|All is calm on the Blackwater River.|
“The reaches opened before us and closed behind, as if the forest had stepped leisurely across the water to bar the way for our return. We penetrated deeper and deeper into the heart of darkness.”
~Joseph Conrad, Heart of Darkness
“I had a nice time,” I said, driving home from Blackwater River State Park on Labor Day.
Chris hesitated. “Me too,” he said begrudgingly, “but I’m never doing that again.”
My parents paused similarly when I told them we’d gone tubing over the weekend: “…with a baby?” It’s probably best we didn’t ask around before we headed out to the river or we may not have gone. Learn from our mistake, however: we recommend not taking babies tubing on the Blackwater River.
The Guadeloupe River in San Marcos, Texas, is a cold, clear, spring-fed, house-lined, 45-minute tube ride and 10-minute return walk to the starting area. That’s more or less the time frame I had in mind when I called Blackwater Canoe Rental Monday morning and asked how long it was to float the river. “Oh, anywhere from an hour and a half to three hours.” So by not stopping on the sandbars to booze it up, I figured we’d zip along pretty quickly.
Rain smattered the windshield as we pulled up to the canoe rental outpost but cleared before we boarded the truck to the drop off dock. Everyone else hopped in their canoes and tubes and pushed off. We were left wondering how to best get into the water with a baby (me) and what the heck our wife was thinking (Chris). Chris put Isaac in the baby life vest someone had handed to us as we boarded the truck. Isaac freaked out. He couldn’t figure out how to move in it or get his balance, so as he and I shoved off, he flailed unceasingly as he attempted to climb into my arms and out of the life vest. This wasn’t working.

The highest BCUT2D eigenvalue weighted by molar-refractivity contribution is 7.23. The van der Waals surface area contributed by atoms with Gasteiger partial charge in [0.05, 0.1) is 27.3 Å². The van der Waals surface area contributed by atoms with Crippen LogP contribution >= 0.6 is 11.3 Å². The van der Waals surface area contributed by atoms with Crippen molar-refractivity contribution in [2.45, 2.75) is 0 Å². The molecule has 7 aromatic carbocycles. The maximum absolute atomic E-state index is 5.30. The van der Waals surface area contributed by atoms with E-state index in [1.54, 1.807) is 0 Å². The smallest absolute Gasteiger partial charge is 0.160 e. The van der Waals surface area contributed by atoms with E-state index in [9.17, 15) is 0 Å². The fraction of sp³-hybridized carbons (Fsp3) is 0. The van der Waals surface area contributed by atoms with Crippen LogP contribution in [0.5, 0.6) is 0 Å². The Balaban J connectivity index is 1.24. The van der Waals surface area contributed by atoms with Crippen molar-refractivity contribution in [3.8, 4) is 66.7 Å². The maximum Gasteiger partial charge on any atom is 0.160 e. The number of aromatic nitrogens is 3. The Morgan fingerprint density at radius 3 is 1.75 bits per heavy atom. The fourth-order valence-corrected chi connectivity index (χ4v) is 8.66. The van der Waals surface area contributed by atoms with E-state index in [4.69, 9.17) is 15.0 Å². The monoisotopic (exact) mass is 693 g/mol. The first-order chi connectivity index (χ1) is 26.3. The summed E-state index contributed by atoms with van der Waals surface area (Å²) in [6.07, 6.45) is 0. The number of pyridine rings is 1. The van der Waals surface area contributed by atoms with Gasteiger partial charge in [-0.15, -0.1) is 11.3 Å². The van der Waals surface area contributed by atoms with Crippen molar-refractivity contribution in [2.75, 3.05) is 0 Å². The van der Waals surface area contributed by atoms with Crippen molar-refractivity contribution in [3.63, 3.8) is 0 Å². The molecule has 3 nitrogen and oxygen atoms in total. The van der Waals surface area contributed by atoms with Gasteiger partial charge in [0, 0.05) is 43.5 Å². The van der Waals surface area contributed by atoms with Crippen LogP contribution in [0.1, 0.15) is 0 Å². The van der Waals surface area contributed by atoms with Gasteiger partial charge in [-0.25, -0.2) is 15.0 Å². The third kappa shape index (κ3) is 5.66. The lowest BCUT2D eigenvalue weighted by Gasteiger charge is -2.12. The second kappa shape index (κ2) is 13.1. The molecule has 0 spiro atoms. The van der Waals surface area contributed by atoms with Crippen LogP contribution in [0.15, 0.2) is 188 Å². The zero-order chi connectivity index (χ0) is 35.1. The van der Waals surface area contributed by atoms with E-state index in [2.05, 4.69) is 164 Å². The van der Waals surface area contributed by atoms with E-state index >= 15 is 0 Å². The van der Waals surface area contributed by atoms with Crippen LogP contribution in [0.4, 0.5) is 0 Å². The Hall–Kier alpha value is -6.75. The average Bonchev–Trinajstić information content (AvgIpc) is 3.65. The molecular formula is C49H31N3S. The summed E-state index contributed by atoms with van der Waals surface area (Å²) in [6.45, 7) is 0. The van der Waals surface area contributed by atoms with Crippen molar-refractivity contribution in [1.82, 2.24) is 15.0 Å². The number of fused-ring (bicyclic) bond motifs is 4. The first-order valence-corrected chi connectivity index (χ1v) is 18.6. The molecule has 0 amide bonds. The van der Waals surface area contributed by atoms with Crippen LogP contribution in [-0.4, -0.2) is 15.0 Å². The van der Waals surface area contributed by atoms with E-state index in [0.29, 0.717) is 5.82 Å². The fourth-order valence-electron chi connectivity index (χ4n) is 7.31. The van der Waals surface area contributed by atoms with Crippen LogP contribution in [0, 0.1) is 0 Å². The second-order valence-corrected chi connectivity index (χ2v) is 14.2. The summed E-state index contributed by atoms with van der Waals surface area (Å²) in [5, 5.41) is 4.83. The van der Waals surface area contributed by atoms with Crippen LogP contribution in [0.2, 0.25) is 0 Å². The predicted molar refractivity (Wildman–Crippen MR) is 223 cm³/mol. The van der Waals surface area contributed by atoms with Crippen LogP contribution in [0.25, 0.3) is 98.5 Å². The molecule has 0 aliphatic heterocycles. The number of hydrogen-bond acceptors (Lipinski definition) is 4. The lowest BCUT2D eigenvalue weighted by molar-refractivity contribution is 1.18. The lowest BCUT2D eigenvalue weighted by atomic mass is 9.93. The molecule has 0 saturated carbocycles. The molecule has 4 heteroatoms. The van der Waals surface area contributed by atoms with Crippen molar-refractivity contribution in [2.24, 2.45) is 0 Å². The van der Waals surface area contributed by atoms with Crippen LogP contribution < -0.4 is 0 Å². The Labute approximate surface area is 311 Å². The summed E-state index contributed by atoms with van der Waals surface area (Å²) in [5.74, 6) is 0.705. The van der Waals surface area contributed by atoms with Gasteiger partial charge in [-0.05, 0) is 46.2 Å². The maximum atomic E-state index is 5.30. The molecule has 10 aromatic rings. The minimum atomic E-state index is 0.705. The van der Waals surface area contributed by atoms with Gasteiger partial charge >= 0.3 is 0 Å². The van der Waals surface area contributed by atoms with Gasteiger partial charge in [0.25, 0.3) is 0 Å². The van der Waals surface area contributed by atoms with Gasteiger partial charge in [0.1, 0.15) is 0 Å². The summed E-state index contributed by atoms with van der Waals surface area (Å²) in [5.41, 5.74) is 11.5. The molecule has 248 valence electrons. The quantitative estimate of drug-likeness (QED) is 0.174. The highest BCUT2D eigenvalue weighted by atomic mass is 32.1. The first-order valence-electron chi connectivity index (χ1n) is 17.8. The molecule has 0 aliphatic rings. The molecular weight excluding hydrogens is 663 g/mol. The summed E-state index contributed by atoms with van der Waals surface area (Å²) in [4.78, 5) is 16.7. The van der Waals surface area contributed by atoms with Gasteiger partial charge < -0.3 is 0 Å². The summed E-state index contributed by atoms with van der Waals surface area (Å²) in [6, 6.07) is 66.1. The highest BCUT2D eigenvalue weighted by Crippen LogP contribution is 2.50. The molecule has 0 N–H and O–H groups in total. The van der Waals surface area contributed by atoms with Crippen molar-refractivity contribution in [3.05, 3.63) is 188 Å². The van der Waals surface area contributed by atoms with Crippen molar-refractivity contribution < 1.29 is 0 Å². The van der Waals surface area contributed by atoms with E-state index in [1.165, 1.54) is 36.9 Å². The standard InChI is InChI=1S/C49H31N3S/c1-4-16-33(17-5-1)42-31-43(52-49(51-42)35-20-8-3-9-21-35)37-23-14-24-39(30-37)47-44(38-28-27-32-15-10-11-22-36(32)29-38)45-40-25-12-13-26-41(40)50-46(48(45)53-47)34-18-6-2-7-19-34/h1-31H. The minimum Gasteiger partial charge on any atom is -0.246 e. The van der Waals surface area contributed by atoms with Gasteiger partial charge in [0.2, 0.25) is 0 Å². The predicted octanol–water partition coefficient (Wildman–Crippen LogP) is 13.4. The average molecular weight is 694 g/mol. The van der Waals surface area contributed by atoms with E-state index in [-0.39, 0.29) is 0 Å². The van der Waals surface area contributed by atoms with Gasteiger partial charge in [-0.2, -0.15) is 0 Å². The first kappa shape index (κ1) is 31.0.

|What am I doing out in the river while Capt. Goodbaby goes without trunks? …don’t ask.|
We took a sandpit stop about five minutes downstream. We were all hungry and our plan to eat lunch in tube was not realistic, it turned out. So here we busted out the chicken sandwiches and cold pizza, which Isaac dunked in the river and gnawed. We assessed the situation. The website had touted a clear, sand-bottomed river that averaged about two-feet deep. This was an opaque, black, mysterious river with snake-disguising vegetation all along both banks and alarming swirls and eddies on all sides. Dense, gunmetal clouds rumbled overhead. At the very end of the route is a sandy beach that always seems packed with families. But today we passed it on our way upstream and it had been almost empty. Now, far upriver, we saw no one. I fought off the icy fear creeping up the base of my skull: many rivers near us host alligators in the summer. Is this one of them? I tried not to imagine the headlines: GATOR, 14-FT, TURNS JUICY MORSEL CAPT GOODBABY INTO SWEET BABY SNACK! We were expecting a leisurely pleasure cruise; this was more Heart of Darkness.
|All alone on the wide, dark water. Or…are we alone?|
Our next problem arose from the fact that the 1.5 hour time frame was for canoes. Tubing, they told us as we set out, would take 2.5 to three hours. We debated the merits of holding the Captain in our arms, putting him in his baby floatie tube, or keeping him in the life jacket. I thought the life jacket made him so squirmy as to make it the most dangerous option. Chris thought the possibility of losing the Goodbaby in the middle of the wide, dark water was too scary to consider the first two options. This is where we agreed we should not have attempted this at this time. But we were already downstream from the now-empty starting point. Our anxiety fueled our paddling as we turned our tubes onward.